So what Fiennes has done is make this not a play about a patrician soldier, a play, or rather, a film about a play about a man at war with himself, and actually, a film about a man at war with his mother.

A mother who completely mis-reads and over-pushes and over-dominates her war-talented son. Fiennes and Redgrave do a memorable pas-de-deux here on Shakespeare’s only really stab at motherhood, literally. And stab at it, he does.

And with Harvey Weinstein as producer, you can be pretty sure both Fiennes and Redgrave are going to the Oscar dance this year. And Redgrave is certainly now the front-runner in her category. And how! And I hope she staggering achievement as Volumnia doesn’t overwhelm Fiennes’ Oscar chances as Best Actor. Or Best Director. Or both. It could. And it might. And his expert Voldemort in “Harry Potter and the Deathly Hallows, Pt.2” may hurt him here. Or help him. It certianly could be confusing to Oscar voters. Maybe he’ll be nominated for BOTH performances!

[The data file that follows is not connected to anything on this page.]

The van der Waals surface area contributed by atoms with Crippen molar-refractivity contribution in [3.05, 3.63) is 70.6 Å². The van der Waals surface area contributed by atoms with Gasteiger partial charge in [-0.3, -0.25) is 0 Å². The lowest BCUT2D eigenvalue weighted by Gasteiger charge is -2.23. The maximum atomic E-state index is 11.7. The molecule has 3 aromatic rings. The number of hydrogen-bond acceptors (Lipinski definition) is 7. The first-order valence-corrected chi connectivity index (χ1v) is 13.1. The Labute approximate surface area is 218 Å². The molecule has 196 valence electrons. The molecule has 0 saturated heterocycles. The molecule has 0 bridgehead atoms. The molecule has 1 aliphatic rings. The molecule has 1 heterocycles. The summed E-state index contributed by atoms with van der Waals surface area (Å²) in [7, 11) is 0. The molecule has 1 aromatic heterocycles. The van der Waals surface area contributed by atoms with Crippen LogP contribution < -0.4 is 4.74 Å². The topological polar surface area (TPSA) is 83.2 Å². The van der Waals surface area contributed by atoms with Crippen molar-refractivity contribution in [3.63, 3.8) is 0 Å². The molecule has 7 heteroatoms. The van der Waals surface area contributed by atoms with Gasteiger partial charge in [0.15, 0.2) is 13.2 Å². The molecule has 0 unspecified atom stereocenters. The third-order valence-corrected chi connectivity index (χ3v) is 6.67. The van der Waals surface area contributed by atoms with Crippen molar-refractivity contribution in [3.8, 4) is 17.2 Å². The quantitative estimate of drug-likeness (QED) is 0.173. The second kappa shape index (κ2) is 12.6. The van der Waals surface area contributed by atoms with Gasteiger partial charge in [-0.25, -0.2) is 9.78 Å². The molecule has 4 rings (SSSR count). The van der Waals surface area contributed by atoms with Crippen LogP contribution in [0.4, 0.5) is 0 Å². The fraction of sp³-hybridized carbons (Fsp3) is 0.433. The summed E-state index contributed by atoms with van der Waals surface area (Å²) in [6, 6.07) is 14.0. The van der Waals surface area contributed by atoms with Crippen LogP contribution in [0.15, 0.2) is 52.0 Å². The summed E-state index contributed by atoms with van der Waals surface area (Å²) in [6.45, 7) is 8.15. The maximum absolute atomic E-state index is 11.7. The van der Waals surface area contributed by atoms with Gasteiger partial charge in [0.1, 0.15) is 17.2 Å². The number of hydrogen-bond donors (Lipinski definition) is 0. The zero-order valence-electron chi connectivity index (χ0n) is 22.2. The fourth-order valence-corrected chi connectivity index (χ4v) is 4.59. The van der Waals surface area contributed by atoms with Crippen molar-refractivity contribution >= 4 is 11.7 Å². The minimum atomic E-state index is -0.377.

Jessica Chastain as Coriolanus’ weepy, weak wife has virtually nothing to do except cry. And Gerard Butler is OK, but not Oscar worthy as Coriolanus arch-enemy, the king of the Volscians. (sp?)

More complex as more aptly a possible Supporting Actor nominee is British actor Brian Cox, who FINALLY gets a part he get sink his teeth into, as Coriolanus’ mediator, explicator and finally tragic go-between.

But the film is Fiennes’ and certainly Redgrave’s. Vanessa is the one to beat. But Fiennes is fine, fine, fine, too. The envelope, please…